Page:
And we’re off! Over the next two weeks, Dr. Junlei Li and I will be supervising a group of seven students on an educational service trip through China. The students come from a variety of backgrounds and majors – from early childhood education to psychology to biology – and have all worked with us for the last few years in the Incubator 143 Research Lab at the Fred Rogers Center for Early Learning and Children’s Media at Saint Vincent College. We all look forward to learning as much as we can while visiting preschools and kindergartens, village orphanages for children with disabilities, and community hospitals through Shanghai, Qingdao, and Beijing. Over the last year, the students have been working together to prepare for our journey – training with Simple Interactions, an initiative of the Fred Rogers Center that promotes and affirms the human connections between adults and children as the foundational building block of children’s development, learning about Chinese culture and history, and considering how we can best be helpful and spread the legacy of Fred Rogers through neighborhoods different from our own. As we travel and learn together, we will share our experiences and journey, our own learning and growing, and the importance of carrying Fred Rogers’ legacy of helpful appreciation across geographical borders. #FredWithoutBorders
This week was my first week in Cape Town, South Africa. It has been an amazing experience so far. It has also been quite interesting to see the contrast between the Parisian culture and the South African culture.
This first week in Mexico was quite the adjustment. It’s one thing to learn about culture shock, but another to go to a third world country and experience it. Seeing small children being “street performers” on the side of the street gives you a new perspective and appreciation for everything we have in the states.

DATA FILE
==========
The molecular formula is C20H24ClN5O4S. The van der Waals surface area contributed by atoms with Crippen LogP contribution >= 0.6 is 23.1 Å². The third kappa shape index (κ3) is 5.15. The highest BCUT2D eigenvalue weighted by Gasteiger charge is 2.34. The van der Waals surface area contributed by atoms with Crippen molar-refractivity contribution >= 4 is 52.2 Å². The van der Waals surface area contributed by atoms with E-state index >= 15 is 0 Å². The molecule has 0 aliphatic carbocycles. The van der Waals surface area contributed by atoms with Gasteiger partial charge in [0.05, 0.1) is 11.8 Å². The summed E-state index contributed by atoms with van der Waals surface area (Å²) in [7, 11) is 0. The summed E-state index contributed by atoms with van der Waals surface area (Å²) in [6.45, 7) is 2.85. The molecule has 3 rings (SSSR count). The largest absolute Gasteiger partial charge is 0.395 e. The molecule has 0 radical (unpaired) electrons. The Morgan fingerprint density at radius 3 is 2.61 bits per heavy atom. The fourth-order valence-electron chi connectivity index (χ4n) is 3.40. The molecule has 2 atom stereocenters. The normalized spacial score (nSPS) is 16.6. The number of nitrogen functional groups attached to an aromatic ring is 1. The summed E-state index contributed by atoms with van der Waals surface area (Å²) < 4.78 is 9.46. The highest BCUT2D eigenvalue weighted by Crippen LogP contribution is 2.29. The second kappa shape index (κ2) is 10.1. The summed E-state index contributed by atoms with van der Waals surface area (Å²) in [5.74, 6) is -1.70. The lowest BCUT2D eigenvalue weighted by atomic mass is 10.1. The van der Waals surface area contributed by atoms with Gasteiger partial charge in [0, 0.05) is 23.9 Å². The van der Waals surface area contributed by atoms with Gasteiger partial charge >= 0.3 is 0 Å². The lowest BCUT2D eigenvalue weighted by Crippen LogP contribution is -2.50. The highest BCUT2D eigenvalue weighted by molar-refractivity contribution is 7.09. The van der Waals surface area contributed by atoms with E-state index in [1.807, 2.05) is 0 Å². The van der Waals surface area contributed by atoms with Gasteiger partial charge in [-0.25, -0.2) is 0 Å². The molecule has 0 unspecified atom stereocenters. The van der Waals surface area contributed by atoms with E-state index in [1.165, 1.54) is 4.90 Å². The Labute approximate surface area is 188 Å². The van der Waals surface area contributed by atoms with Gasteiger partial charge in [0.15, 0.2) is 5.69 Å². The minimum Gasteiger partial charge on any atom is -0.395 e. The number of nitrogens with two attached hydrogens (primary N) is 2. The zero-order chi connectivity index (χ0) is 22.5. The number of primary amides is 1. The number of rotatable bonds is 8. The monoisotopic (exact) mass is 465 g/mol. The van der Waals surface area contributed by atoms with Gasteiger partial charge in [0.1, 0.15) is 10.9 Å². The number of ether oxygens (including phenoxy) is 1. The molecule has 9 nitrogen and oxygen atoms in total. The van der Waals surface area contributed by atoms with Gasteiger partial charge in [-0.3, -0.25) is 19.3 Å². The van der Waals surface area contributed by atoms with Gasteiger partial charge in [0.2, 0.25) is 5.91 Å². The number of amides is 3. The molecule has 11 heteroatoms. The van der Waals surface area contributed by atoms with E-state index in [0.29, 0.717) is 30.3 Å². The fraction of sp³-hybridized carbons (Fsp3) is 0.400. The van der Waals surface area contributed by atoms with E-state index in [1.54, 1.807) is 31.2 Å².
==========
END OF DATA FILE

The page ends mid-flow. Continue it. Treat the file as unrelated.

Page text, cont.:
Every day I basically have to pinch myself (multiple times in fact) that I’m actually here LIVING in Spain. For as long as I could remember, I knew I always wanted to study abroad in Spain and, to me, it always felt like a dream of the distant future or a day that would never come.
In the weeks leading up to my flight, I was asked multiple times, “What made you want to study abroad?” Almost instinctively I’d give the same generic response of, ”To see ways of life different than my own. I want to experience other people's culture on their terms.”
When I signed up for World Youth Day in Kraków last fall, I never expected “fear” to be in the equation. I had been to Poland several times previously, and I had never been overly concerned about my personal safety or the safety of others on my trips. Poland, and the rest of Europe, seemed to be a very stable area and so I never gave terrorism another thought.
This trip to World Youth Day (WYD) 2016 in Kraków, Poland, seemed to come quite suddenly. I had just gotten back from Rome on May 29. However, college is all about making memories and doing as much as possible.